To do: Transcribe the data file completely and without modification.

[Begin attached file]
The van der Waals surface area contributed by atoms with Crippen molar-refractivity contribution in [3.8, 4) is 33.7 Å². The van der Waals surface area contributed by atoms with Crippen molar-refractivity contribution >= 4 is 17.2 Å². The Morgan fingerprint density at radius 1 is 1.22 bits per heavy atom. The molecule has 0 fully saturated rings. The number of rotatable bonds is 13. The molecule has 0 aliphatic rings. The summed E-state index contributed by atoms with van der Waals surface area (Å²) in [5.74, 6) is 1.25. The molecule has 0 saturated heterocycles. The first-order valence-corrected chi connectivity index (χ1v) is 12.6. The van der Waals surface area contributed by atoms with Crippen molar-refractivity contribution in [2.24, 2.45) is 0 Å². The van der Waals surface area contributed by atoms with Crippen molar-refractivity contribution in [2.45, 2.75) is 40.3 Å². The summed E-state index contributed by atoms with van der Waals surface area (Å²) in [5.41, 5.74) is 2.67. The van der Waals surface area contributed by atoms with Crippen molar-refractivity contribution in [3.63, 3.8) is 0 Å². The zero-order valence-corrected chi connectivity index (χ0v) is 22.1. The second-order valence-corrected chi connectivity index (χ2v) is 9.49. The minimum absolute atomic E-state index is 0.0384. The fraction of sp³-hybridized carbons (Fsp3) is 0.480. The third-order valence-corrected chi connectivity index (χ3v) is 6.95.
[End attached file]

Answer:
The van der Waals surface area contributed by atoms with Crippen molar-refractivity contribution in [3.8, 4) is 33.7 Å². The van der Waals surface area contributed by atoms with Crippen molar-refractivity contribution >= 4 is 17.2 Å². The Morgan fingerprint density at radius 1 is 1.22 bits per heavy atom. The molecule has 0 fully saturated rings. The number of rotatable bonds is 13. The molecule has 0 aliphatic rings. The summed E-state index contributed by atoms with van der Waals surface area (Å²) in [5.74, 6) is 1.25. The molecule has 0 saturated heterocycles. The first-order valence-corrected chi connectivity index (χ1v) is 12.6. The van der Waals surface area contributed by atoms with Crippen molar-refractivity contribution in [2.24, 2.45) is 0 Å². The van der Waals surface area contributed by atoms with Crippen molar-refractivity contribution in [2.45, 2.75) is 40.3 Å². The summed E-state index contributed by atoms with van der Waals surface area (Å²) in [5.41, 5.74) is 2.67. The van der Waals surface area contributed by atoms with Crippen molar-refractivity contribution in [3.63, 3.8) is 0 Å². The zero-order valence-corrected chi connectivity index (χ0v) is 22.1. The second-order valence-corrected chi connectivity index (χ2v) is 9.49. The minimum absolute atomic E-state index is 0.0384. The fraction of sp³-hybridized carbons (Fsp3) is 0.480. The third-order valence-corrected chi connectivity index (χ3v) is 6.95.